The Fly-Girls of WWII

During WWII, the U.S. military had a shortage of male pilots located stateside. In 1941 Jacqueline Cochran and Nancy Love had an idea to address this problem by creating two new programs allowing women to ferry military planes, which evolved into the Women's Airforce Service Pilots (W.A.S.P.). Women could ferry airplanes to the military bases across the country or do testing on planes, freeing men to fly more combat missions. In 1943 the program was disbanded, but the U.S. military later recognized that women flying planes need no longer only be a hobby, but a profession. This program was a turning point that laid the path for women to enlist in the military forces. Today women can fly all missions, including combat, in every branch of the U.S. military.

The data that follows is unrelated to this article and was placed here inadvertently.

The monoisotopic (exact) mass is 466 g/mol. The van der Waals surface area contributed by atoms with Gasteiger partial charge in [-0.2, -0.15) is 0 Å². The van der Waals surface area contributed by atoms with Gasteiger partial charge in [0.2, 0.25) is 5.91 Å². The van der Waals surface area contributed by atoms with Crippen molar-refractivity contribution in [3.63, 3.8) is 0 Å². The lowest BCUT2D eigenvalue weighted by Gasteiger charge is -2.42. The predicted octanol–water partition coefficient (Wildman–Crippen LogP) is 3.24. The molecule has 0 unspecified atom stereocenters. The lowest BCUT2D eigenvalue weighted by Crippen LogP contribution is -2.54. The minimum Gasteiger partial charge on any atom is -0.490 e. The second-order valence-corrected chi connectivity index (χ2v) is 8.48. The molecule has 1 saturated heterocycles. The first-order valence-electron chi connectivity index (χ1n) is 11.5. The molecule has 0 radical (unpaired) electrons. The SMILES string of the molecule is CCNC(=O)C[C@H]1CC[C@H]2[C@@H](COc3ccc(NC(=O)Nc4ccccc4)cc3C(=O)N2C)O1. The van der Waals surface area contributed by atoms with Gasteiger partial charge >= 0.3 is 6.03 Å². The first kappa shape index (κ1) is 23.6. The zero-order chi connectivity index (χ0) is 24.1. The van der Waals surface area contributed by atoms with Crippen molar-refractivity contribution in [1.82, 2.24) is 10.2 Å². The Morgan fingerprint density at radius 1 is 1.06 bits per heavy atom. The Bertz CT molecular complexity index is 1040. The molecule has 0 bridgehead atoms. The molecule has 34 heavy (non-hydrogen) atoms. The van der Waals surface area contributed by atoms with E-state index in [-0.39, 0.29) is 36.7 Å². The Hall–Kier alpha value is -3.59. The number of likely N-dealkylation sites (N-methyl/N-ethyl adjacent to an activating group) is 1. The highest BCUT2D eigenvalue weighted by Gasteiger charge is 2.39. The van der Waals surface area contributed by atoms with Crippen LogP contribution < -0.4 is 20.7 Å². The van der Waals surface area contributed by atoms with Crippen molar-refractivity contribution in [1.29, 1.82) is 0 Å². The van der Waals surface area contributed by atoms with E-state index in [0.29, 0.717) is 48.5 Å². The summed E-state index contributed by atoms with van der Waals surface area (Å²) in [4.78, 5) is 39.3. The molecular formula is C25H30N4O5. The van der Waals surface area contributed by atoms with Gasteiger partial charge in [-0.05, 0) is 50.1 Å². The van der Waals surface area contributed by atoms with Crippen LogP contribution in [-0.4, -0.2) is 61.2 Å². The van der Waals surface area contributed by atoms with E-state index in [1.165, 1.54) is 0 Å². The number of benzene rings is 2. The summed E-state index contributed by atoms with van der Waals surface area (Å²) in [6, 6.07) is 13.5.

W.A.S.P. pin for graduating |Elizabeth McGeorge Sullivan (1938) Papers|

   W.A.S.P. song book |Elizabeth McGeorge Sullivan (1938) Papers|    Fifinella match book |Elizabeth McGeorge Sullivan (1938) Papers|

Fifinella patch (W.A.S.P. mascot)    |Elizabeth McGeorge Sullivan (1938) Papers|

"I might have been born in a hovel, but I determined to travel with the wind and the stars."

~Jacqueline Cochran

Nicole Terry

W.A.S.P.s The fly girls of WWII

Junior division

Individual Website

Number of student composed words: 1129

Total length of multimedia: 2:08

Total words in Process paper: 500